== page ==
We are in the middle of the Data Driven era and the number of companies owning a Data Lake is constantly increasing. As a consequence, polyglot persistence has become a must-have requirement to optimise derived value and decrease computational times in different business cases.
Companies involved in the challenge of leveraging connected data to optimise recommendations and understand behavioural patterns, are searching for systems capable of representing these data and speed-up analysis. Graph-based solutions become then crucial in these highly-connected scenarios.
In this article I will make a short introduction about knowledge graphs and present the use cases where it fits naturally. I will then give some insights on why using a graph data science approach can also improve algorithms performance. Lastly, I will talk about Graph-AI and Explainability, showing a quick example on our Graph Data Science platform Galileo.XAI.
Graphs are everywhere: every kind of knowledge and process can be represented as a graph connecting pieces of information.
People are connected to each other, to the places they live, work and have fun.
As you can see in the image below, it is really straightforward to translate the graph representation into actual knowledge that we can easily understand.
Therefore we can summarise that a graph is a way of representing a complex world by describing it in relatively simple terms, capturing essential aspects and emphasising connections.
We do can represent every piece of information as a graph. But still, there are situations where the graph representation approach fits excellently and we should always preferred it. This is the case of “natural networks”, physical and non-physical infrastructures, networks and processes that are inherently connected per se.
Power Supply, Road and Subway Networks, are great examples of natural networks that can be modelled as a graph. Supply Chains and Biochemical Processes are good examples for the non-physical networks domain.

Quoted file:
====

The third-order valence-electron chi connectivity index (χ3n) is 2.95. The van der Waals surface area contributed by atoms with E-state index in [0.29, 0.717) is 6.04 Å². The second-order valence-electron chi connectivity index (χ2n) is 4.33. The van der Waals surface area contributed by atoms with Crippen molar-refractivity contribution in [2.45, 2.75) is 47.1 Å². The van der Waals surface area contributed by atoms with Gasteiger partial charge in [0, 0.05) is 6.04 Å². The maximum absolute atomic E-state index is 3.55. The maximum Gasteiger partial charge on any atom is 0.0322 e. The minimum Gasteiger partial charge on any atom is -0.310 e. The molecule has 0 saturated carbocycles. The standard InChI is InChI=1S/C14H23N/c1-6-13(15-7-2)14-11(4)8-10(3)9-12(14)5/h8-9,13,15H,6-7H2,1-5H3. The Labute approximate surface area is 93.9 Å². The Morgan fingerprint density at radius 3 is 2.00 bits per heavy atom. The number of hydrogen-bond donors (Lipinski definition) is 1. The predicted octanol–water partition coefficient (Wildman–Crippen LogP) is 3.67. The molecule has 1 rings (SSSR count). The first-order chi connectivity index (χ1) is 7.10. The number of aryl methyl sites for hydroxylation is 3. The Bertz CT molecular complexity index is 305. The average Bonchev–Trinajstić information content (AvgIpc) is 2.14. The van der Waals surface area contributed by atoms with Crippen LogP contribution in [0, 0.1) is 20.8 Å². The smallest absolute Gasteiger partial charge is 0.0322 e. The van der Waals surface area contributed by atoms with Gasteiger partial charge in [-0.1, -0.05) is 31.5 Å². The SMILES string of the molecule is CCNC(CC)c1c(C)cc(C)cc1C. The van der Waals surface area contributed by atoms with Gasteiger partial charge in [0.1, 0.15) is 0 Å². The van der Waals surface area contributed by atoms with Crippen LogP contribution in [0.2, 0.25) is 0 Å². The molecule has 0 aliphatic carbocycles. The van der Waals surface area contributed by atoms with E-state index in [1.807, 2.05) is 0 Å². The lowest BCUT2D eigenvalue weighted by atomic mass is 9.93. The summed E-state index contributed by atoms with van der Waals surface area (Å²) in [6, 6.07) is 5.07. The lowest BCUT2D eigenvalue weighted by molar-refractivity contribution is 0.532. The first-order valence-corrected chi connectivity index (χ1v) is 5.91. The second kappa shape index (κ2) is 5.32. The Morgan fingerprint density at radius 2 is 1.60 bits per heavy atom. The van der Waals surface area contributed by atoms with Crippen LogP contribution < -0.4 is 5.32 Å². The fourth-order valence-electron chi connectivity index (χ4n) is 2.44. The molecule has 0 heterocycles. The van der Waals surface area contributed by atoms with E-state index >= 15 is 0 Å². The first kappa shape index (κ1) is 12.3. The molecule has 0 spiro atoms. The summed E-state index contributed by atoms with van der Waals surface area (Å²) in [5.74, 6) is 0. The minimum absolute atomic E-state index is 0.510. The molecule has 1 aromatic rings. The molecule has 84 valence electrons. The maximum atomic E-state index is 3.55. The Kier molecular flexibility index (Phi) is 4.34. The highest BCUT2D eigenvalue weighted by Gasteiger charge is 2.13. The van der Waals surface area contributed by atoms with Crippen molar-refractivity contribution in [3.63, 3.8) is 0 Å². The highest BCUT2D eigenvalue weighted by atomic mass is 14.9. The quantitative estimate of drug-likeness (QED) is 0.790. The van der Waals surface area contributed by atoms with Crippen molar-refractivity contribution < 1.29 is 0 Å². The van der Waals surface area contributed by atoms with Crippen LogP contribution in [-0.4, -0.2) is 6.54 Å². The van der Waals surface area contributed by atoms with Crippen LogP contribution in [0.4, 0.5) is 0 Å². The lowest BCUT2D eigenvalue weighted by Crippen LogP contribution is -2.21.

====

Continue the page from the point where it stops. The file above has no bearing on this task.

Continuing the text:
Tables vs Graphs
We are all familiar with tables, we’ve been working with them every day, our databases are built around tables. Tables for sure operate well when we need to analyse individual pieces of information that can fit in a table record. They also work well as for aggregated and ordered outcomes.
However tables do not give us the same straightforward representation provided by graphs. This is especially true when it comes to the necessity of having a much bigger understanding of a phenomena. They fail to do so when there are several connections between data points. Foreign keys and record-like visualisation make us difficult to have a full sight on the phenomena.
Graph Data Science
Graph models are more expressive and more indicated for highly-connected scenarios. In addition, they also offer a big help when it comes to Data Science analysis.
Graph gives data scientists the ability to understand and analyse connections between data points, providing critical context we cannot otherwise capture in a tabular data model.
Data Science’s analysis usually focus on understanding the importance of the data points as well as defining communities among them. Think of PageRank or Clustering algorithms for example.
Connections between data points are therefore crucial to run these analysis and to understand and rapidly validate their results.
The main thing to understand when we talk about Graph Databases, is that they don’t define connectivity using foreign keys. Instead, they explicitly store the connections between data. This means that there is no necessity to run complicated and expensive multi-table join queries to find the relevant connected data.